Using 2 transformers for 1 amp

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Re: "Yes. I've seen that done" - Chance Gardener

mrfeedback said:
"it more or less wasts half of the transformer capacity" - Suck What ?.

Harry Gardeners advice is correct.
First thing is that a 225VA transformer is a 225 VA transformer, and using one or both secondaries will not change the total throughput capability of this transformer.

JD: Yes it will, because the windings are dimensioned to the avarage current. Now you only use half of the copper, this leads to greater losses and extra heating. There will be less throughput (although I admit it will not exactly half).

Because you can never be perfectly sure that each secondary has EXACTLY the same number of turns, connecting them in parallel is entirely unwise.
If one winding has at least one partial more turns than the other, you will have a shorted turns condition, which will thermally destroy a transformer.

JD: Agreed

The only way to ensure safety using four secondaries would be to use FOUR bridge rectifiers.

JD: Not at all. Check my earlier post, perfectly sensible engineering, only 2 bridges, uses xformers to the max, separate ground leads for star grounding, what else can you want?

As Harry said, the reason for totally seperate B+ and B- supplies is that the supply common point is at the supply stage center star earth point and not in the transformers.

JD: That what I said.

As he also said, use only one secondary per rail because adding an additional secondary in parallel introduces extra parasitic capacitances, and supply resonances.

JD: We already agreed not to parallel the two secondaries for even better reasons, no use to keep flogging a dead horse.

Any droop in supply voltage at full power because of winding resistance is insignificant.

JD: Possibly. Chance hinted at some unmentioned benefit, I thought he might refer to this.

Eric.

I still think my approach is the better one based on the above arguments, considering the available stuff & its intended use.

Jan Didden
 
djnigma;

You asked:

"So if you used only one secondary of a 225VA Xfmr, does this mean that you could draw 225VA from that one winding (5.6A at 40V)?"

As a rule of thumb, each of the secondary windings is sized to
carry half of the full load capacity of the transformer. If you try
to pull all the load from just one of the secondaries, you could
overheat that winding.
 
Why not measure secondaries and when voltages are the same connect them in parallel. If it works fine without overheating than leave it like this, if not you can always disconnect one primary and use only the other.

What about doing it this way?
 

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Electrics, Electrics Then The Electronics...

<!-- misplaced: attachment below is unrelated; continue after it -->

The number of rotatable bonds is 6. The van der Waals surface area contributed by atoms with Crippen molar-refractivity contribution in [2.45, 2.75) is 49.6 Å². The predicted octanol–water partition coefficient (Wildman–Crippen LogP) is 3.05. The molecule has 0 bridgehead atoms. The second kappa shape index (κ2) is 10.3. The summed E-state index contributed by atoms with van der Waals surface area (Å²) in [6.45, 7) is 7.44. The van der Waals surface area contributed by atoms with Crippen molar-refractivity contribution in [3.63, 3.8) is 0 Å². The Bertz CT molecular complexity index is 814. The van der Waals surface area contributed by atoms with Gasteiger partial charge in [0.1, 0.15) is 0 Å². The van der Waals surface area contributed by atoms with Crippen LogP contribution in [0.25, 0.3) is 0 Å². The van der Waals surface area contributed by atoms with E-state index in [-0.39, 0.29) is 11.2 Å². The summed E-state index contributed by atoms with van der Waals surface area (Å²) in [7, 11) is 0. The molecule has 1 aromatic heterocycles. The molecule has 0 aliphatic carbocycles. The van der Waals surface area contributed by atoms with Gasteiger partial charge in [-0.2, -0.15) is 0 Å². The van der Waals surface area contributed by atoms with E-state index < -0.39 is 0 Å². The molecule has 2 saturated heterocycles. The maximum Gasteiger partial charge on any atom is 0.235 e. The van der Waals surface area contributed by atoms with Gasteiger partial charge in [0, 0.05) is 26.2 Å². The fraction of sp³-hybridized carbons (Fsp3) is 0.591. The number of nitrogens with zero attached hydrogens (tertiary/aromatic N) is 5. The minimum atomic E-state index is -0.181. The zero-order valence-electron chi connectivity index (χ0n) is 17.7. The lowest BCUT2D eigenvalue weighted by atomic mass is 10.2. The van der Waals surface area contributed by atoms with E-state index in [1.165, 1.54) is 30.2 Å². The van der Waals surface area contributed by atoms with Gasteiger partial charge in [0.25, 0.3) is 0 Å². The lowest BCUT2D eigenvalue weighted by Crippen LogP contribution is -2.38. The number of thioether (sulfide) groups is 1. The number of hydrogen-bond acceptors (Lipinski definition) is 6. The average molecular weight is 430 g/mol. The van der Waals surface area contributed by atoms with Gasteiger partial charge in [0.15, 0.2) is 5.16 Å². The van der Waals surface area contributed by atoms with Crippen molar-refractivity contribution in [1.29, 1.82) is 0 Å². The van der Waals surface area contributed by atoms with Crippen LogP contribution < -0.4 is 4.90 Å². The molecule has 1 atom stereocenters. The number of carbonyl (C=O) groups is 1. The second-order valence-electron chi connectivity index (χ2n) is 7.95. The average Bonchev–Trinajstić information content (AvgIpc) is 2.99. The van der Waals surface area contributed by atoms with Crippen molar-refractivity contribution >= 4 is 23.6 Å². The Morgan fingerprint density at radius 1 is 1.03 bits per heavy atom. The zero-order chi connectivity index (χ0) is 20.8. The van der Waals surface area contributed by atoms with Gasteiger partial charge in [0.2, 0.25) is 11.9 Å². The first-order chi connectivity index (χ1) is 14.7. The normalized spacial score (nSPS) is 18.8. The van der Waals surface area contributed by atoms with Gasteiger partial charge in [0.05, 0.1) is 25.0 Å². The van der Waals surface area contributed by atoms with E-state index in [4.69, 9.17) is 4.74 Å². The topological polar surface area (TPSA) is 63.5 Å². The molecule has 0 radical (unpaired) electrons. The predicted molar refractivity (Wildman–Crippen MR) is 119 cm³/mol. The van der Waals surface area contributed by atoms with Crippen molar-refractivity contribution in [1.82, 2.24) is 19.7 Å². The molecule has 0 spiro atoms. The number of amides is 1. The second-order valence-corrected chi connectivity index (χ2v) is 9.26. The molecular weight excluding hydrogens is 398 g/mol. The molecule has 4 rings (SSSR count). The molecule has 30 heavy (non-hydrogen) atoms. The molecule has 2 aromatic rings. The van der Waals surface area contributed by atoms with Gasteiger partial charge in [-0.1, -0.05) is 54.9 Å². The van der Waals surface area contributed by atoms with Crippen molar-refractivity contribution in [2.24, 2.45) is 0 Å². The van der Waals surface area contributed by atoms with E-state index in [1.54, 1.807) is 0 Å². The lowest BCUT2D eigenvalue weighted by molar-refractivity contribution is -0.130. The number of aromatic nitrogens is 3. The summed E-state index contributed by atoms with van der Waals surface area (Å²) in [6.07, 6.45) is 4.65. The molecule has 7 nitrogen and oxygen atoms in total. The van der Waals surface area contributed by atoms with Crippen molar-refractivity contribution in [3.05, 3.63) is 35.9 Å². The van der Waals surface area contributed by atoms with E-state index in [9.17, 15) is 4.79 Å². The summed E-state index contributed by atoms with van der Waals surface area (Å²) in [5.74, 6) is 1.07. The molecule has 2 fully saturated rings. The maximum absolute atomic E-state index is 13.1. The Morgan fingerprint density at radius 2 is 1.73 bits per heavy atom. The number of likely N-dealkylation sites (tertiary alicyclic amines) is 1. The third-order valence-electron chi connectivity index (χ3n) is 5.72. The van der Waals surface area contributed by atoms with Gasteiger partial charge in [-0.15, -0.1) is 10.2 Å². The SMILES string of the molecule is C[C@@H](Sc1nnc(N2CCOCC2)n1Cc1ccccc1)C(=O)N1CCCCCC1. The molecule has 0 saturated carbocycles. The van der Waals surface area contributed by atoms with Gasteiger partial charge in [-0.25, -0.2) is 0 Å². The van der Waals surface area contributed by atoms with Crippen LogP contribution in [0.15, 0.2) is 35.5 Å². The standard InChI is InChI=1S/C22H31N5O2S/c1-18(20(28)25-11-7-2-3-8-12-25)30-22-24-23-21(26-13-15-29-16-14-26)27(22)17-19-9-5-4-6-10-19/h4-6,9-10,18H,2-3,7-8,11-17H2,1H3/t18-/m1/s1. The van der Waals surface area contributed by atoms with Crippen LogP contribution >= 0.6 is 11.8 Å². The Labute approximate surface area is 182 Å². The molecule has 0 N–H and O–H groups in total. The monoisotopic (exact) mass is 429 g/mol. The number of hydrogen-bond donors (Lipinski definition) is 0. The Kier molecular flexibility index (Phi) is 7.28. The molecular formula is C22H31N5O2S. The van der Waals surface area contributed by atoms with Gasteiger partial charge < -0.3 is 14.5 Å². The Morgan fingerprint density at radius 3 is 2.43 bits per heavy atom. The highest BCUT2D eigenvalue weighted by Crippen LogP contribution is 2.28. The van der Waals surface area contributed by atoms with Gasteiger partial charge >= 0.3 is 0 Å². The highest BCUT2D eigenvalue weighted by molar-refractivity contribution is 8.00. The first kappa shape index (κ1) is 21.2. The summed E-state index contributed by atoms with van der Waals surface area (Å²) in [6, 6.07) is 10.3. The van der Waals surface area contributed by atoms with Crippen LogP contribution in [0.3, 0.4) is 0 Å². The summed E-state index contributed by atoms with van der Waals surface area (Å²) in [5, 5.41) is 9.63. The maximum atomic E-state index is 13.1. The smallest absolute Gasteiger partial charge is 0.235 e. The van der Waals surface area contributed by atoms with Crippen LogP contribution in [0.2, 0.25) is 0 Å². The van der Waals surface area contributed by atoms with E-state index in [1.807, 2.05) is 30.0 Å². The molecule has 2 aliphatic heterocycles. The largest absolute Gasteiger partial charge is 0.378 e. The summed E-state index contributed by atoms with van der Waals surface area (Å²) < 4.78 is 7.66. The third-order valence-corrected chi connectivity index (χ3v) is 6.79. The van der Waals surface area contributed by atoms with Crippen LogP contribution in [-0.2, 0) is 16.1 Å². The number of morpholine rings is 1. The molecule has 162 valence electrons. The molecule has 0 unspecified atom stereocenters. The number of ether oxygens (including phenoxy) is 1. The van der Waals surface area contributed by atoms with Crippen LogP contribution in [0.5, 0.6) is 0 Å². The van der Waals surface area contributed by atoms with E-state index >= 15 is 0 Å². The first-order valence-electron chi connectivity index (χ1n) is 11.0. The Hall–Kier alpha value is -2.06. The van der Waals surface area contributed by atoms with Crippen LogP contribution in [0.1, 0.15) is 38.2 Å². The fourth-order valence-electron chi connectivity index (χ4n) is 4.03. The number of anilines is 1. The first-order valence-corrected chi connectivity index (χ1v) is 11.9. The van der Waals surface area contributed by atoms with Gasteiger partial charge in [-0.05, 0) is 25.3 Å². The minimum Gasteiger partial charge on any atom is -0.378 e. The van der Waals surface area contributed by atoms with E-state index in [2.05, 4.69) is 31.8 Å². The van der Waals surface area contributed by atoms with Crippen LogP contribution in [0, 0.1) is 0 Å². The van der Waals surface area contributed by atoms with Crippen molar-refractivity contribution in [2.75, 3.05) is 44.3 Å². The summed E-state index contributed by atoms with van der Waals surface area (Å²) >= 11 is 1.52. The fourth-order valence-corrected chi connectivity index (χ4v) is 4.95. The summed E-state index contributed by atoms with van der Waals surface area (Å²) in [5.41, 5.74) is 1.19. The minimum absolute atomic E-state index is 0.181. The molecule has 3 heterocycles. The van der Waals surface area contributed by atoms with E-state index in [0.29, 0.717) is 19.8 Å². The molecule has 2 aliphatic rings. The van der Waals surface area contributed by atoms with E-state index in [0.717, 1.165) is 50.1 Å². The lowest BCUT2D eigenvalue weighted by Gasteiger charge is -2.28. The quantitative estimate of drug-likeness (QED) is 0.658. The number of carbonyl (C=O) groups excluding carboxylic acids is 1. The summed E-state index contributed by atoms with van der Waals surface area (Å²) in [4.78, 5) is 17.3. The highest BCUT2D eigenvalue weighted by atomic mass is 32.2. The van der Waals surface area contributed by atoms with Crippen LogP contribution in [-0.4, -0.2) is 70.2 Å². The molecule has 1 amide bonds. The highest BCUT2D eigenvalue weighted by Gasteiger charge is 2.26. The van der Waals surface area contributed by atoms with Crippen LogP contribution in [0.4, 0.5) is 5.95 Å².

Parasitics, diodes, shottky, soft recovery, snubbers - (Useful DIY search terms) - go do the A/B thing and I well expect that you will go back to Harry's advice.
The secondaries will be large gauge wire so IR losses should not be too important.
More important are parasitic elements.
Also I regularly do run up testing on 500W/4ohm/ch and bigger amps via a 150VA isolation transformer and still get seriously loud on music program.
Those shelf systems with 2000 PMPO sticker ratings hang off a 150VA or so internal transformer so don't get too hung up about continuous ratings unless it is pure class A.
For class A/B concentrate more on correct earth arrangements and and supply non resonance.

JD: Possibly. Chance hinted at some unmentioned benefit, I thought he might refer to this.
Yup, he is talking about the above search terms and resonance issues.

Eric.
 
sam9

Why not just make one transformer from two? By that I suggest looking at the hookup schematics on either the Plitron or Avel-Lindberg web sites and treat one transformer like the left (top?) half and the other as the lower. In effect that is literally what they are doing - winding two independant tranformers on a single core.


Alternatively, G.Randy Slone shows this in one of his books for a lab PS project using two fairly common transformer to essentialy create an equivalent unit of twice the value. The rest of the circuitry is then laid out no different from if you had a single tranformer.

There could be something wrong with this scheme and I'm sure I'll be informed otherwise should that be the case.
 
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Peter Daniel said:
Why not measure secondaries and when voltages are the same connect them in parallel. If it works fine without overheating than leave it like this, if not you can always disconnect one primary and use only the other.